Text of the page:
Friday, March 17, 2017

Johnny Winter - 1973 - Still Alive And Well

Johnny Winter 
Still Alive And Well

01. Rock Me Baby 3:48
02. Can't You Feel It 3:00
03. Cheap Tequila 4:04
04. All Tore Down 4:28
05. Rock & Roll 4:51
06. Silver Train 3:37
07. Ain't Nothing To Me 3:06
08. Still Alive And Well 3:43
09. Too Much Seconal 4:20
10. Let It Bleed 4:09

Johnny Winter – guitar, slide guitar, mandolin, vocals
Randy Jo Hobbs – bass
Richard Hughes – drums
Rick Derringer – slide guitar on "Silver Train", pedal steel guitar and click guitar on "Ain't Nothing to Me", electric guitar on "Cheap Tequila"
Jeremy Steig – flute on "Too Much Seconal"
Todd Rundgren – Mellotron on "Cheap Tequila"
Mark Klingman – piano on "Silver Train"

There is no doubt regarding Winter's talent as he proves that he is both alive and well throughout this album. His vocal work is, as it has been in the past, expressive, fitting, and a little bit rough. As the group is still heavily based on the rock side of blues rock, most of the tracks are verse, chorus, verse style and allow for great rhythm guitar but short solos. If you loved Johnny Winter...And this album should be to your liking as there is not a great deal of deviation between the two with the exception of two of the tracks. Johnny includes his token two songs that he pens and fills the rest of the album with various covers (most of which are better than the originals).

There are no complete flops on Still Alive and Well - a poor Johnny Winter is still a good run of the mill musician. A few tracks carry the sound I am used to from the band; heavy, moving, and overly expressive. These are the tracks I love. Winter is able to take the delta blues track "Rock Me Baby" and transform it into a new beast that is a mere shadow of its original self. Both this track and "Can't You Feel It" are among the heaviest rock tracks on this album and highly recommended. "All Tore Down" is a Winter classic and one of the few rockier tracks he continues to play today. Winter makes wonderful use of the momentary pauses throughout this track to add vocal blurbs ("Good God!") that really personality. Although these tracks are all good, Winter's country track "Ain't Nothing to Me" takes my highest praise as well. Not since the psychedelic First Winter has he surprised me so much. This track is complete with pedal steel guitar and slow, meandering acoustic guitar chords. Here's an interesting revelation: Winter's lone country track here is better than 99% of the mainstream country tracks I have heard in the last fifteen years. It is a country track that country haters may even enjoy. Another shocker: the flute sees some action on the very bluesy track "Too Much Seconal." Not many blues tracks out there include instruments from the winds section, much less solo flute.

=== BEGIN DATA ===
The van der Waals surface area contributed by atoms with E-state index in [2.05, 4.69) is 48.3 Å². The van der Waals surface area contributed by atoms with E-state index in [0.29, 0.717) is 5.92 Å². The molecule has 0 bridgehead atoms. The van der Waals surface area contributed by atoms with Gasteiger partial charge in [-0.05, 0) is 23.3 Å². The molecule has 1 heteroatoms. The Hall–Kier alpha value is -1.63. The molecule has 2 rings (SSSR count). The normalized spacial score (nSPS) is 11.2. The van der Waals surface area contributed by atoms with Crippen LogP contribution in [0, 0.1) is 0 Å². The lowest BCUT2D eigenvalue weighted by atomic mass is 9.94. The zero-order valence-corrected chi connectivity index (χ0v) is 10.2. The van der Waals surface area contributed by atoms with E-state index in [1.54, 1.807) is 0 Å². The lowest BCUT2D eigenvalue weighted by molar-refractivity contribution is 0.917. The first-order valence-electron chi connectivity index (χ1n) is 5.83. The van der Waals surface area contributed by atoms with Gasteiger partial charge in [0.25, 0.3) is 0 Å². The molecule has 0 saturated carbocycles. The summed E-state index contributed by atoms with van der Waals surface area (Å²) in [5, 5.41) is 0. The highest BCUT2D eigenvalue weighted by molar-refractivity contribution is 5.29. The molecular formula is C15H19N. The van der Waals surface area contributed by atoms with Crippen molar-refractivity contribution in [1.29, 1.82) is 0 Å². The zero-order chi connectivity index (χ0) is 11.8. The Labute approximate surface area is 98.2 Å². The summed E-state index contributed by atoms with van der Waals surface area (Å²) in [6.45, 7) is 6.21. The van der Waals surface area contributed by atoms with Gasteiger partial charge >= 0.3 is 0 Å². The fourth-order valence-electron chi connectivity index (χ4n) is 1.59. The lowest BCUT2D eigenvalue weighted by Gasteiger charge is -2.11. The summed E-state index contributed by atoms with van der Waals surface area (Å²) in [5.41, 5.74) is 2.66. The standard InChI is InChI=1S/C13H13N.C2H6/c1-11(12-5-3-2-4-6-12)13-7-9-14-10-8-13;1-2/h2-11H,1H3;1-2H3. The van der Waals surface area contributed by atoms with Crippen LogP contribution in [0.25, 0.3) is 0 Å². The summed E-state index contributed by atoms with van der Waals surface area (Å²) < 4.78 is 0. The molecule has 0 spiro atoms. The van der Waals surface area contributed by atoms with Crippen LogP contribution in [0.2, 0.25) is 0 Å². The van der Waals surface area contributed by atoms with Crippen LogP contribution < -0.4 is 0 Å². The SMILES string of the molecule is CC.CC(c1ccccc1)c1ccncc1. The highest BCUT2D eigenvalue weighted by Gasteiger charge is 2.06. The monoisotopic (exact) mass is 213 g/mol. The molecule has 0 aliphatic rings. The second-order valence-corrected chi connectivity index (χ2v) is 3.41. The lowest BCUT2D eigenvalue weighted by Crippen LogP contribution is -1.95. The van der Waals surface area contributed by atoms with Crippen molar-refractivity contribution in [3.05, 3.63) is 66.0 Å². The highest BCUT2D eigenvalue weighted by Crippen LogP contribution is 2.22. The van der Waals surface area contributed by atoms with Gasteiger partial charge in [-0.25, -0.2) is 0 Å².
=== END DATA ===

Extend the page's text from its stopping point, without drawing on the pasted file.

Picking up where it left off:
Still Alive and Well is strong, but it does not have an absolute blockbuster that some of his earlier albums had. Derringer's "Cheap Tequila" is a soothing song in itself, but does not fit well in an album mostly dominated by heavy rhythm guitars and rock beats. Many professional reviews point to "Silver Train" as one of the albums finest tracks and point out how Winter is able to capture the heart and soul of this track in a way that the Rolling Stones failed to do. Although I cannot stand "Silver Train," mostly do to the intentionally nasally vocals, I will say that every Stones song that Winter covers is a major improvement over the original. His fantastic version of "Let It Bleed" is no exception. Owners of newer editions of this album will be treated to two studio tracks that were never completed and released: "Lucille" and Dylan's "From a Buick Six," both excellent tracks despite not being complete. This is an album that takes a bit of time to fully appreciate. It initially comes across as a little abrasive and edgy, but some of the tracks stronger tunes start to shine through after a few listens. Fans of rock and blues rock should enjoy what Winter has to offer here.

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